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I'm curious why __builtin_return_address() doesn't supports other arguments than 0 in ARM ? It's a problem that somehow you can't deduce calling function address from the stack of ARM ? Or something else ?

Thanks

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2 Answers 2

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According to this post <http://codingrelic.geekhold.com/2009/05/pre-mortem-backtracing.html>,

Also on some architectures, including my beloved MIPS, only __builtin_return_address(0) works. MIPS has no frame pointer, making it difficult to walk back up the stack. Frame 0 can use the return address register directly. If ARM also does not have a frame pointer, this would explain the limitation.

See also http://gcc.gnu.org/onlinedocs/gcc/Return-Address.html.

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On the ARM, the return address is passed in register R14, and it is the duty of the callee to save it when calling another function. So even with a frame pointer, there is no guarantee that the return address is ever stored on the stack. –  Simon Richter Feb 10 '12 at 16:16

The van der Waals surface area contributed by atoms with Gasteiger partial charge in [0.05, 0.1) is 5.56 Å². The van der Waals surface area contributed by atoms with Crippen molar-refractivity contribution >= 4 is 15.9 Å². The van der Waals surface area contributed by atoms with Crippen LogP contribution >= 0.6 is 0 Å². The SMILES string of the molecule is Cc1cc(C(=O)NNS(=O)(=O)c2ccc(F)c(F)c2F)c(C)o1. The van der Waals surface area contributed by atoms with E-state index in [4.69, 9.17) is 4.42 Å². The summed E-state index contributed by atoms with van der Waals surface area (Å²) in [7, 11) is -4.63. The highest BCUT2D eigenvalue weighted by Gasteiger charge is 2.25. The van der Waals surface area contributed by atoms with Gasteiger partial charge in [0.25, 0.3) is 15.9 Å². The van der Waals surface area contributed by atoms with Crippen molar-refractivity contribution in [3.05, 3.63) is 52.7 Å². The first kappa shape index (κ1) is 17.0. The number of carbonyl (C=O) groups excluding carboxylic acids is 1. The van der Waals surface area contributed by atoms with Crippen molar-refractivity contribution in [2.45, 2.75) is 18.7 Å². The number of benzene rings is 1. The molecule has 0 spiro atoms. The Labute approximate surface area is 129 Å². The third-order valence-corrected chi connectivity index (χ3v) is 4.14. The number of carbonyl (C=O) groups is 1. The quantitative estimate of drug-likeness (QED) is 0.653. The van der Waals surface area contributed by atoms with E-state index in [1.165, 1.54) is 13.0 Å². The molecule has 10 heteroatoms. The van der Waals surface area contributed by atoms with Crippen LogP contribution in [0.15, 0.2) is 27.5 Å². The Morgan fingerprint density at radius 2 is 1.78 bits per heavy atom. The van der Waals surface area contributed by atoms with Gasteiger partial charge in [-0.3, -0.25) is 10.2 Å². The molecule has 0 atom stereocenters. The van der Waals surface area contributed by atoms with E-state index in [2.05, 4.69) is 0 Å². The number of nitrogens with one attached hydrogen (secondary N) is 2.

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Indeed, when the return address is callee-saved rather than saved on the stack by the call instruction, it's impossible in general to find it. There should be a way using dwarf2 unwind/debugging data, but that would require __builtin_return_address to be a call to a heavy weight unwind library call rather than a trivial builtin... –  R.. Feb 10 '12 at 16:37
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BTW, I solved this stack tracing problem on ARM by using -finstrument-functions which are called on every function entry/exit. There is overhead of course, but it is acceptable for me. (And there is no_instrument_function attribute where max speed of call is required...) –  Agnius Vasiliauskas Feb 14 '12 at 8:58

Backtrace on ARM is hard. The Glibc backtrace function does work these days, but you need an up to date compiler/glibc, and you need to have built everything with -funwind-tables. GDB also has trouble without debug info.

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Thanks for mentioning -funwind-tables! My backtraces on ARM were always depth 1 until I enabled this compiler flag. Using GCC 4.3.2. –  jfritz42 Apr 10 '13 at 16:12

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